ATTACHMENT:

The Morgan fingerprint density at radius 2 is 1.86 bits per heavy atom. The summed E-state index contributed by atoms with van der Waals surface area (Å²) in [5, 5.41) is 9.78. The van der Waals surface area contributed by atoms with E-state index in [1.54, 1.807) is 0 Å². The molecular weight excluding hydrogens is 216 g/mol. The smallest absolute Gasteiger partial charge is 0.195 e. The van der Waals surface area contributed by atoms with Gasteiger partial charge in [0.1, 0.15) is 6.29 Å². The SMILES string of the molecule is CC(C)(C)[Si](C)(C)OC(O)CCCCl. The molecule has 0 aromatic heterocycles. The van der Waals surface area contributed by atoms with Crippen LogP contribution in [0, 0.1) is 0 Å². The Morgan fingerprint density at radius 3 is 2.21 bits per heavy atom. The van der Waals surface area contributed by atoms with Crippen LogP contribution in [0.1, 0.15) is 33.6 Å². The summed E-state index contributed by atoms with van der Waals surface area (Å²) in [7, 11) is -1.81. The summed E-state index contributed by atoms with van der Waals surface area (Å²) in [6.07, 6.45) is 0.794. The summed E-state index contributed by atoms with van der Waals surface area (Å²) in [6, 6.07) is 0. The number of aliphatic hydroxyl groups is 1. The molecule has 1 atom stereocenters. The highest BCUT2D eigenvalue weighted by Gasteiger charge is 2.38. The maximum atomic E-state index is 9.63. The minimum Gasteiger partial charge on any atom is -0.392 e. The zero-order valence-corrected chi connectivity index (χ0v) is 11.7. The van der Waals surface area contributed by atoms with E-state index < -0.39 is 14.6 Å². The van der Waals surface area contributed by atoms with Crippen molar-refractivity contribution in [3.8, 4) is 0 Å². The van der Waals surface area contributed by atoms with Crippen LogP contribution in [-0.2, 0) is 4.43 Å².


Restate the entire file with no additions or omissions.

The Morgan fingerprint density at radius 2 is 1.86 bits per heavy atom. The summed E-state index contributed by atoms with van der Waals surface area (Å²) in [5, 5.41) is 9.78. The van der Waals surface area contributed by atoms with E-state index in [1.54, 1.807) is 0 Å². The molecular weight excluding hydrogens is 216 g/mol. The smallest absolute Gasteiger partial charge is 0.195 e. The van der Waals surface area contributed by atoms with Gasteiger partial charge in [0.1, 0.15) is 6.29 Å². The SMILES string of the molecule is CC(C)(C)[Si](C)(C)OC(O)CCCCl. The molecule has 0 aromatic heterocycles. The van der Waals surface area contributed by atoms with Crippen LogP contribution in [0, 0.1) is 0 Å². The Morgan fingerprint density at radius 3 is 2.21 bits per heavy atom. The van der Waals surface area contributed by atoms with Crippen LogP contribution in [0.1, 0.15) is 33.6 Å². The summed E-state index contributed by atoms with van der Waals surface area (Å²) in [7, 11) is -1.81. The summed E-state index contributed by atoms with van der Waals surface area (Å²) in [6.07, 6.45) is 0.794. The summed E-state index contributed by atoms with van der Waals surface area (Å²) in [6, 6.07) is 0. The number of aliphatic hydroxyl groups is 1. The molecule has 1 atom stereocenters. The highest BCUT2D eigenvalue weighted by Gasteiger charge is 2.38. The maximum atomic E-state index is 9.63. The minimum Gasteiger partial charge on any atom is -0.392 e. The zero-order valence-corrected chi connectivity index (χ0v) is 11.7. The van der Waals surface area contributed by atoms with E-state index < -0.39 is 14.6 Å². The van der Waals surface area contributed by atoms with Crippen molar-refractivity contribution in [3.8, 4) is 0 Å². The van der Waals surface area contributed by atoms with Crippen LogP contribution in [-0.2, 0) is 4.43 Å².